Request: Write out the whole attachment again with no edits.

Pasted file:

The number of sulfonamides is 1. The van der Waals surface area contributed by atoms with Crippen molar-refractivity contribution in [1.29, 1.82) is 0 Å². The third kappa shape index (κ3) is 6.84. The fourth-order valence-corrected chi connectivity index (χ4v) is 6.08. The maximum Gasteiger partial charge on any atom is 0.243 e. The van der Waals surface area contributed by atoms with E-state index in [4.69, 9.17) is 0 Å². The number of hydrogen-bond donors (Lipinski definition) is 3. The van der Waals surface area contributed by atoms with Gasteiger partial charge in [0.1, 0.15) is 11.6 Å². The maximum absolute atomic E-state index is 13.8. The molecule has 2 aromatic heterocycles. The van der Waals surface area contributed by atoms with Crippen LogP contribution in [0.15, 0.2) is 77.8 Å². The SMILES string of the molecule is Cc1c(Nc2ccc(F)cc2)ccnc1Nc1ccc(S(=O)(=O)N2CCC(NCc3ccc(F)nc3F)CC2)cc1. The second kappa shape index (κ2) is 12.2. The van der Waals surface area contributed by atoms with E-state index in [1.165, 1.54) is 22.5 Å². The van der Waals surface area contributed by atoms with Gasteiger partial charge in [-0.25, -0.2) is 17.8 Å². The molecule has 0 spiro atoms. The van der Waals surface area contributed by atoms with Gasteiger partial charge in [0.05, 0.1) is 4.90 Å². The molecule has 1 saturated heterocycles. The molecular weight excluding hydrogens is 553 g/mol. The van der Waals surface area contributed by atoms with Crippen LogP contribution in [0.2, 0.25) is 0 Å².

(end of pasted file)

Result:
The number of sulfonamides is 1. The van der Waals surface area contributed by atoms with Crippen molar-refractivity contribution in [1.29, 1.82) is 0 Å². The third kappa shape index (κ3) is 6.84. The fourth-order valence-corrected chi connectivity index (χ4v) is 6.08. The maximum Gasteiger partial charge on any atom is 0.243 e. The van der Waals surface area contributed by atoms with E-state index in [4.69, 9.17) is 0 Å². The number of hydrogen-bond donors (Lipinski definition) is 3. The van der Waals surface area contributed by atoms with Gasteiger partial charge in [0.1, 0.15) is 11.6 Å². The maximum absolute atomic E-state index is 13.8. The molecule has 2 aromatic heterocycles. The van der Waals surface area contributed by atoms with Crippen LogP contribution in [0.15, 0.2) is 77.8 Å². The SMILES string of the molecule is Cc1c(Nc2ccc(F)cc2)ccnc1Nc1ccc(S(=O)(=O)N2CCC(NCc3ccc(F)nc3F)CC2)cc1. The second kappa shape index (κ2) is 12.2. The van der Waals surface area contributed by atoms with E-state index in [1.165, 1.54) is 22.5 Å². The van der Waals surface area contributed by atoms with Gasteiger partial charge in [-0.25, -0.2) is 17.8 Å². The molecule has 0 spiro atoms. The van der Waals surface area contributed by atoms with Gasteiger partial charge in [0.05, 0.1) is 4.90 Å². The molecule has 1 saturated heterocycles. The molecular weight excluding hydrogens is 553 g/mol. The van der Waals surface area contributed by atoms with Crippen LogP contribution in [0.2, 0.25) is 0 Å².